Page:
The wise men even gave Jesus frankincense and myrrh as gifts. Myrrh was an ingredient in the anointing oil used in the Temple and frankincense was often burned for worship to the Lord. In fact, it was directly commanded by God in Exodus:

Exodus 30 (KJV): And thou shalt make an altar to burn incense upon: of shittim wood shalt thou make it….And the Lord said unto Moses, Take unto thee sweet spices, stacte, and onycha, and galbanum; these sweet spices with pure frankincense: of each shall there be a like weight:

In fact, praying to God was likened to incense:

Revelation 8:3-5 (KJV): And another angel came and stood at the altar, having a golden censer; and there was given unto him much incense, that he should offer it with the prayers of all saints upon the golden altar which was before the throne. And the smoke of the incense, which came with the prayers of the saints, ascended up before God out of the angel's hand. And the angel took the censer, and filled it with fire of the altar, and cast it into the earth: and there were voices, and thunderings, and lightnings, and an earthquake.

Herbs and seeds are mentioned in Jesus’ parable of the mustard seed:

Matthew 13:31-32 (KJV): Another parable put he forth unto them, saying, The kingdom of heaven is like to a grain of mustard seed, which a man took, and sowed in his field: Which indeed is the least of all seeds: but when it is grown, it is the greatest among herbs, and becometh a tree, so that the birds of the air come and lodge in the branches thereof.

The point I am getting at is that the Bible does not show us anywhere that God hates a particular herb or plant, and they are in fact used in the Temple to worship Him. However, these uses were carefully regulated by God Himself, and that is another key point.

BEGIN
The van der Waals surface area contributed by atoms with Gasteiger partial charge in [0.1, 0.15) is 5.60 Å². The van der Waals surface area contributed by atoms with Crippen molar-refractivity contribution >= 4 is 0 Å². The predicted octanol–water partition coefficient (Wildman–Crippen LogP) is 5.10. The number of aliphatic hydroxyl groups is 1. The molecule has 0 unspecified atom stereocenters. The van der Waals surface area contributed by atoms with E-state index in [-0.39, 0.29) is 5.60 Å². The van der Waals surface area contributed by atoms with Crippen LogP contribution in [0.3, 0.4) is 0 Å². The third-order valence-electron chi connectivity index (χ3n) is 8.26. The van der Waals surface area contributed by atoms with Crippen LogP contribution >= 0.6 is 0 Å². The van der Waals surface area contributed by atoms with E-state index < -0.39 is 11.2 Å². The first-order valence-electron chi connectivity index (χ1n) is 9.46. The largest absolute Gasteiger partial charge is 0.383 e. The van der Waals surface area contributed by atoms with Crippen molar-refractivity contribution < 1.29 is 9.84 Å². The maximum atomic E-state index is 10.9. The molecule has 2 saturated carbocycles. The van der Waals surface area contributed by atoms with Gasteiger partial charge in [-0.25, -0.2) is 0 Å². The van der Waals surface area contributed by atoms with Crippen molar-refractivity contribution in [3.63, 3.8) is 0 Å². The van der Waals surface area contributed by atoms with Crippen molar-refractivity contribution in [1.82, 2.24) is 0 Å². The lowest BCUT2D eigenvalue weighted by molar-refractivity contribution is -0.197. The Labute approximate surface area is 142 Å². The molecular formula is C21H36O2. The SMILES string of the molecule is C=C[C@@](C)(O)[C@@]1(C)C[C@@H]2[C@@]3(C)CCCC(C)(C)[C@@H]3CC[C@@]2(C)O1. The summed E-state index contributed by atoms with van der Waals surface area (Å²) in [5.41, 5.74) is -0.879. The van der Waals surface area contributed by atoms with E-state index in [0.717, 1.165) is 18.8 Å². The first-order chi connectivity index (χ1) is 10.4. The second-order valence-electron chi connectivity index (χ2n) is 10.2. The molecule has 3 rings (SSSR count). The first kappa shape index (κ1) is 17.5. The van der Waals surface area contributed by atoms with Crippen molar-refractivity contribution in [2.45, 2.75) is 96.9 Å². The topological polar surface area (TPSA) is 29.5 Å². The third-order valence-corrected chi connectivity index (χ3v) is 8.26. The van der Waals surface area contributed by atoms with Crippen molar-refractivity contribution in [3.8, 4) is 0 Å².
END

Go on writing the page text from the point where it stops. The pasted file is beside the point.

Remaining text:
Burning sage is not bad. The Bible does not mention sage specifically anywhere, but other herbs and spices were used for food, incense, perfume, and worship.

The point is that putting our trust in a ritual such as smudging to save us or drive out evil spirits or demons is baseless and contrary to God’s will. We are to put our trust in the Lord and His power to drive out sin and evil with our prayers and actions, living according to His Command laid out for us in the Word.

Sage might have healing properties, smells nice, and has a plethora of household uses for daily life products. There is no harm in these things when seperate from pagan practices. However, even considering that, it is important to remember Paul’s words in 1 Corinthians 10:23: “‘I have the right to do anything,’ you say—but not everything is beneficial. ‘I have the right to do anything’—but not everything is constructive.”

Just because we can do something and it isn’t wrong doesn’t necessarily mean that we should nor that it is good for us.

Burning sage may not have any occult reasoning for you - it may be no different than lighting a candle, but recall Paul’s words as well in 1 Corinthians 8:9: “Be careful, however, that the exercise of your rights does not become a stumbling block to the weak”

We should be wary of the feelings of others and act in ways that are uplifting and encourage one another towards Jesus. If someone smudges because they like the smell, then so be it. The danger is when you burn sage, or anything for that matter, while practicing something of the occult that is specifically witchcraft or sorcery with all intentions of doing so and avoiding faith in the Lord.